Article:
When the San Antonio Spurs hired Becky Hammon as the NBA’s first full-time female assistant coach on Aug. 5, they were making a smart coaching decision as well as making history. Hammon, a 16-year WNBA veteran, is known for her uncanny ability to read a basketball court and dissect the opposition. That she’s a woman should be incidental. Nonetheless, Spurs coach Gregg Popovich deserves credit for making this ground-breaking hire.
It’s not surprising that the NBA was the first of the four major professional sports leagues to have a female coach. Unlike the other major sports — such as baseball and football — large numbers of women play basketball, and women’s leagues are popular and competitive. (Women’s ice hockey, while a popular collegiate sport, lacks basketball’s national appeal.) In college basketball, there’s even a history of coaches finding success with teams from the other gender. Geno Auriemma has been the head coach of the UConn women’s basketball team for 29 seasons, and he has lead that program to nine national titles. And although there are are no female head coaches of Division I men’s college basketball teams, a handful of women have found success as assistant coaches. Women have also made some inroads into the NBA’s development league — WNBA hall-of-famer Nancy Lieberman coached the Texas Legends for a season before becoming the franchise’s assistant general manager.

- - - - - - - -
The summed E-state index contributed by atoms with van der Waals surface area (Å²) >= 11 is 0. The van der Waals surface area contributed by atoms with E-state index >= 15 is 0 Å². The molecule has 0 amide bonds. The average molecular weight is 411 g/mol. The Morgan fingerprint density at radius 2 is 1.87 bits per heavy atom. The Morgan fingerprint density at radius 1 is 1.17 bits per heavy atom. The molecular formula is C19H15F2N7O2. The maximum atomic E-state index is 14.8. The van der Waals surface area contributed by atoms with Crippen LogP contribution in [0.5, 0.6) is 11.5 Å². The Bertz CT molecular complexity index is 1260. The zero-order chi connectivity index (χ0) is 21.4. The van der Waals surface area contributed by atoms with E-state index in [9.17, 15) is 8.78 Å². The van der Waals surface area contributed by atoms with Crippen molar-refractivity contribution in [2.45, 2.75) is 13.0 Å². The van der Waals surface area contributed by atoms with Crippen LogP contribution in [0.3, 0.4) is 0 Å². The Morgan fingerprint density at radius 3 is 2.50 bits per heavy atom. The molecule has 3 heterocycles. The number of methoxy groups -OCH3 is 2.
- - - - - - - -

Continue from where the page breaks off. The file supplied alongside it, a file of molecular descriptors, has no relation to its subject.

Hammon should be the first of many women to break into the NBA ranks, and, in time, a candidate to be the league’s first female head coach.